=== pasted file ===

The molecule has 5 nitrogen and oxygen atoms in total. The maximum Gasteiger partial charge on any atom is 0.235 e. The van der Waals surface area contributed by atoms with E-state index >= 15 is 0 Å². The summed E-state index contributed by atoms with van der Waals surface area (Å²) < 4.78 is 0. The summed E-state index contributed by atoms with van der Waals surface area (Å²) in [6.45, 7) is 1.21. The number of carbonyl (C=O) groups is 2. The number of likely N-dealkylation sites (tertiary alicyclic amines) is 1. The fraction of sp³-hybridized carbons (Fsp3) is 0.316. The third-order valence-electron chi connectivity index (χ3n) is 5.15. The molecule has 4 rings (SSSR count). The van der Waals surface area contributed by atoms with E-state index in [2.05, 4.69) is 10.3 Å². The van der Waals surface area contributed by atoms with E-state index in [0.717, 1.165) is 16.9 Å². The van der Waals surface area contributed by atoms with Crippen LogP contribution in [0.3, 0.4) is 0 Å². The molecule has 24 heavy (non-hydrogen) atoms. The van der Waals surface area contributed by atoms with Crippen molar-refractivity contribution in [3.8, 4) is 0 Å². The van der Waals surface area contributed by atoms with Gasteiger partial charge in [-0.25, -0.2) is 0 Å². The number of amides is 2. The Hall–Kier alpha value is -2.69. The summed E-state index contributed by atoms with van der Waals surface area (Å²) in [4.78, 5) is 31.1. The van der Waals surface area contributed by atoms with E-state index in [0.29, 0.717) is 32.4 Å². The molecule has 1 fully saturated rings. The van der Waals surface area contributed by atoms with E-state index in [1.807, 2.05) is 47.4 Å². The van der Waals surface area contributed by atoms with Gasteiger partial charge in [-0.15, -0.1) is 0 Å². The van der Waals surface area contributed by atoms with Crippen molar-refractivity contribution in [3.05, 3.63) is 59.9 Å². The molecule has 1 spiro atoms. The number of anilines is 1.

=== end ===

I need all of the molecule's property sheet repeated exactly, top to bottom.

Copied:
The molecule has 5 nitrogen and oxygen atoms in total. The maximum Gasteiger partial charge on any atom is 0.235 e. The van der Waals surface area contributed by atoms with E-state index >= 15 is 0 Å². The summed E-state index contributed by atoms with van der Waals surface area (Å²) < 4.78 is 0. The summed E-state index contributed by atoms with van der Waals surface area (Å²) in [6.45, 7) is 1.21. The number of carbonyl (C=O) groups is 2. The number of likely N-dealkylation sites (tertiary alicyclic amines) is 1. The fraction of sp³-hybridized carbons (Fsp3) is 0.316. The third-order valence-electron chi connectivity index (χ3n) is 5.15. The molecule has 4 rings (SSSR count). The van der Waals surface area contributed by atoms with E-state index in [2.05, 4.69) is 10.3 Å². The van der Waals surface area contributed by atoms with E-state index in [0.717, 1.165) is 16.9 Å². The van der Waals surface area contributed by atoms with Crippen LogP contribution in [0.3, 0.4) is 0 Å². The molecule has 24 heavy (non-hydrogen) atoms. The van der Waals surface area contributed by atoms with Crippen molar-refractivity contribution in [3.8, 4) is 0 Å². The van der Waals surface area contributed by atoms with Gasteiger partial charge in [-0.25, -0.2) is 0 Å². The number of amides is 2. The Hall–Kier alpha value is -2.69. The summed E-state index contributed by atoms with van der Waals surface area (Å²) in [4.78, 5) is 31.1. The van der Waals surface area contributed by atoms with E-state index in [0.29, 0.717) is 32.4 Å². The molecule has 1 fully saturated rings. The van der Waals surface area contributed by atoms with E-state index in [1.807, 2.05) is 47.4 Å². The van der Waals surface area contributed by atoms with Gasteiger partial charge in [-0.15, -0.1) is 0 Å². The van der Waals surface area contributed by atoms with Crippen molar-refractivity contribution in [3.05, 3.63) is 59.9 Å². The molecule has 1 spiro atoms. The number of anilines is 1.